Telling Tales: Choying Drolma, the ‘singing nun’
The world knows Ani Choying Drolma as ‘the singing nun’. But Ani (honorific for ‘nun’) was at first an accidental nun.
“I did not join the monastery out of any divine calling,” she says with all the nonchalance of an everyday fact. “My father used to abuse me physically and I joined the Nagi Gompa Monastery as it was the next best option to running away.”We were sitting in the airy living room of her comfortable, rufous-coloured multi-storey house in the tarred mesa on the predominantly Buddhist outskirts of Kathmandu. There were plants all around us – origami, creepers and twines which converted window sills to pergolas. A laughing Buddha stood aloof from all these in his own mirth. When I pointed out that she laughed like the venerated symbol, she said that she began to laugh only recently – after she became the ‘singing nun’.
“I was the only girl in the family and I was expected to cook, clean and look after my brothers,” she says of her younger days. “My father was a sculptor and a very aggressive man, quite frustrated and at times he would direct his frustrations at me.” The helplessness reached tipping point, she decided not to take it anymore and joined the nunnery. Here she met her guru and guide, the abbot Tulku Urgyen Rinpoche. The Rinpoche and his wife recognised her talent early on and encouraged her to sing.
“My guru started me on the traditional Tibetan Cho chant and I was given the opportunity to sing during ceremonies or and other get-togethers.” Choying Drolma began singing at first to entertain other members and visitors to the monastery.
“I never had any formal training you know, like in sur or taal, but I was taught to sing with lots of bhakti…which comes only with practising humility which my guru was very particular about.” Even if it was a small occasion, she was taught to give everything she got, to give her best. Little did she know that she would be ‘spotted’ during one of these little ceremonies.“The American musician Steve Tibbetts came to the monastery one day and heard me chanting, he asked me if I could record something for him,” she traces the beginnings of her musical growth. “After I did that, he took it back with him to America, mixed it with his own brand of music to make a sort of, fusion. This he showed to some music companies who were interested. Steve came back and together we recorded our first collaboration, ‘Cho’ (Steve and Choying Drolma collaborated again later on ‘Selwa’). This was followed by more albums over the following years including several international concert tours. Choying Drolma still remembers fondly her first payment which happened during one of her concerts abroad.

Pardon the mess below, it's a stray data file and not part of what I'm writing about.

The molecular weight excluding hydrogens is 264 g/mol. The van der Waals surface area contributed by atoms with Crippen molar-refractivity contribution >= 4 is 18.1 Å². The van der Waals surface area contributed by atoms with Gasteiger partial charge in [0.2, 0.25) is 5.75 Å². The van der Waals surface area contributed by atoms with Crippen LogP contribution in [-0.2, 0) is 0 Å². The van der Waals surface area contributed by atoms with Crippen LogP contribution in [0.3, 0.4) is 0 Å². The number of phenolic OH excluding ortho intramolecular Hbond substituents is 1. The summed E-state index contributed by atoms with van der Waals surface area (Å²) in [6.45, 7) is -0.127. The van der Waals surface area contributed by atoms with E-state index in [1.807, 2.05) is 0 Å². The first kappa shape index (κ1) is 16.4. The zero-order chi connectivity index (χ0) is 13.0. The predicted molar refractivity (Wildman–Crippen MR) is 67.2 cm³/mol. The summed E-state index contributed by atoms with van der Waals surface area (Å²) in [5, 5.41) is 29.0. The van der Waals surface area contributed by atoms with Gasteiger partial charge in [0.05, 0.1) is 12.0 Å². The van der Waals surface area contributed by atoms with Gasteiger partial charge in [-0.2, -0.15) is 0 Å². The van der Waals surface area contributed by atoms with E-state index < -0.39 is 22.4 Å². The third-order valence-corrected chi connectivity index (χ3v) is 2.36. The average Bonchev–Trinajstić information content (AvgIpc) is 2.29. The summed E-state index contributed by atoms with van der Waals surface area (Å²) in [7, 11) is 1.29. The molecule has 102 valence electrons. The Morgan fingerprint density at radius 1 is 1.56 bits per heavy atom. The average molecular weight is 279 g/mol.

“After one of the concert tours, somebody came and gave me a cheque – with my name and the biggest sum I had ever seen written on it. More than being excited, I was amused – I never knew I could make money with my singing. I was always singing because I loved to sing and was always happy to see the peace and happiness it brought to those around me.” From that day began another journey. But this time, it was no accident but something she always wanted to do.
“Even while in school, I was depressed by the preferential treatment given to boys. The girls were always considered inferior – expected to cook, clean and take care of the family. As a 13-year-old, I remember how much energy I had coiled inside me which never found a proper vent. The girls of Nepal – just like in India – are neglected and are subject to suffering for the rest of their lives.”“I didn’t have to think a lot to realise that my future also would be quite similar – I would be married off to somebody who would have no respect for my dreams or my abilities.” She candidly recounts that all the images of her mother suffering at the hands of her father made her decide that marriage was not meant for her. “As a little girl I used to sing and dance and I knew the joy and sense of freedom – of a soaring bird – it brought me.” Her guru, the Rinpoche, recognised this inflammable passion and channelised it, with more of technique and discipline than formal training.
Her ‘Nun’s Welfare Foundation’ and Arya Tara School were set up as centres for training little girls. Here girls from all walks of life are given free education as well as training in creative pursuits depending on their inclinations. In addition to the foundation, she also runs an orphanage, a destitute home, a biogas centre, a travel service and plans are in the pipeline for a television channel. As diverse as pursuits can be. Where does music figure in all these? I wondered aloud.
“It is music that made all these happen.”